Mira stared from her seat beside Niko and Renata, her eyes swimming with tears, fingers pressed to her lips. It killed him that she had to know this fear, this dread. This damned feeling of helplessness as they waited for the Council to begin delivering its verdict.

And then that moment arrived, and Kellan steeled himself to face the end of a path he'd been trying to avoid for the past eight years of his life.

Lucan soberly addressed the Council, instructing them to state their individual votes one at a time, calling for either incarceration for life or a sentence of death. "As chairman, my vote customarily would be heard last," he said. "However, as a condition of this private hearing – because it concerns a former warrior under my command as leader of the Order – the Council has required me to recuse myself from today's proceedings. I will not vote on sentencing, and the Council's decision will be final."

Kellan nodded his acknowledgment, then stood at attention as the voting began. There was little deliberation. Each Council member announced his vote, arriving at a surprisingly split tally across the GNC's human and Breed members.

Seven votes, representing both races, cast for his incarceration.

Eight others called for death.

One vote remaining.

The hearing would either end in a tie or a firm decision for Kellan's eventual execution.

It all came down to the councilman slumped at the end of the dais, Jeremy Ackmeyer's uncle. Kellan peered at Benson, sensing something more than simple grief or vengeance in the old man's troubled gaze. He'd been drinking, Kellan suspected now, noting the boneless sag of his shoulders, the glassy redness of his eyes.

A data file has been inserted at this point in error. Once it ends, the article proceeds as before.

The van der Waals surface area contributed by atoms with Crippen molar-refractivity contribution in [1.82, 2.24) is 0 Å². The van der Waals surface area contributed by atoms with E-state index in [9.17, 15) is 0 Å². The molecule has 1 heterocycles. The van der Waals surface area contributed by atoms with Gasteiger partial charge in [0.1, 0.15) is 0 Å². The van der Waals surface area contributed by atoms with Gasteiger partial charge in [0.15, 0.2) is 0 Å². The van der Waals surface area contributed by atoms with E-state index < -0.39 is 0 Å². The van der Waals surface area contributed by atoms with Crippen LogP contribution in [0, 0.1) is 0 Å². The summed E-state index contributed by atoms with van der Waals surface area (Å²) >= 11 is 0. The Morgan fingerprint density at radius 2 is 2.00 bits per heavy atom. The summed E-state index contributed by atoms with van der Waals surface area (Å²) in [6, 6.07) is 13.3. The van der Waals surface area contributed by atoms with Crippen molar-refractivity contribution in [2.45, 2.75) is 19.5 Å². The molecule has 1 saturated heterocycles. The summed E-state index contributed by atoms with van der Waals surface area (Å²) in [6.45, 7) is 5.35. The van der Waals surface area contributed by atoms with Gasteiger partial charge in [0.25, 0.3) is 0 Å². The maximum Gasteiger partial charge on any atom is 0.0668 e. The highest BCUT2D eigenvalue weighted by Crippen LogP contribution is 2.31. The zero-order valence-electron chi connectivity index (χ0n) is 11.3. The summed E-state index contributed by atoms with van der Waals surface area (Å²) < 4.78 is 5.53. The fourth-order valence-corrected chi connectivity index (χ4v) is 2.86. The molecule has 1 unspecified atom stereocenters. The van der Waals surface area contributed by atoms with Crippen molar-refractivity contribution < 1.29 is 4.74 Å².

"Director Benson," Lucan prompted, sending a glance over at him. "Are you prepared to state your decision?"

The old man grunted, lifted his head to glare in Kellan's direction. When he spoke, the word was blunt, final. "Death."

Kellan heard Mira's sharply inhaled breath. He felt her stricken reaction course through him, jolting his pulse like an electric shock as her worry shot into him through their blood bond.

"No." Her voice in the seated assembly behind him sounded broken, choked with tears. "No! He didn't kill your nephew, Director Benson. He had nothing to do with the fire at Jeremy's lab or his death. You have to believe that! Do the right thing here. You have to show him mercy – "

"Mira, don't." Kellan pivoted to look as she flew out of her seat and started to rush forward in his defense. Alongside him, the four Breed guards went tense. He felt their alarm roll off them, noted they were all readying to draw their weapons.

"No!" Mira cried. "Lucan, don't let this happen, please!"

Kellan saw Lucan's grim look. Understood that the Order's leader had already done all he could. There was nothing more that could be said or done to spare Kellan.

"No," Mira sobbed, dropping her face into her palms.

Her anguish twisted his heart in a stranglehold. He hated that he was putting her through this, just as he'd dreaded all the years he'd stayed away, hoping to avoid this very moment.

At the far end of the chamber, Benson was shaking his head, muttering under his breath. "It's all gone too far," he slurred, his head hung low, face drooping as he spoke. "Too far now. I finally see that, when it's too late to make things right."

Kellan listened, curiosity prickling to attention as Benson rambled, morose and cryptic. There was remorse in the old man's voice, that much was unmistakable. And there was something else, something that made Kellan's blood pound in his temples.

"Too late for Jeremy," Benson murmured, thoroughly swept up in his own private misery. "Such a brilliant life, cut short. He was a pure soul, that boy, incorruptible. A true light-bringer who could've changed the world."


An unusual phrase. The very one Ackmeyer had used to describe his unreleased UV technology project.

Holy hell.

Benson was the one who stole the prototype. The realization sank in like talons in Kellan's gut. His blood froze, then immediately spiked volcanic with rage.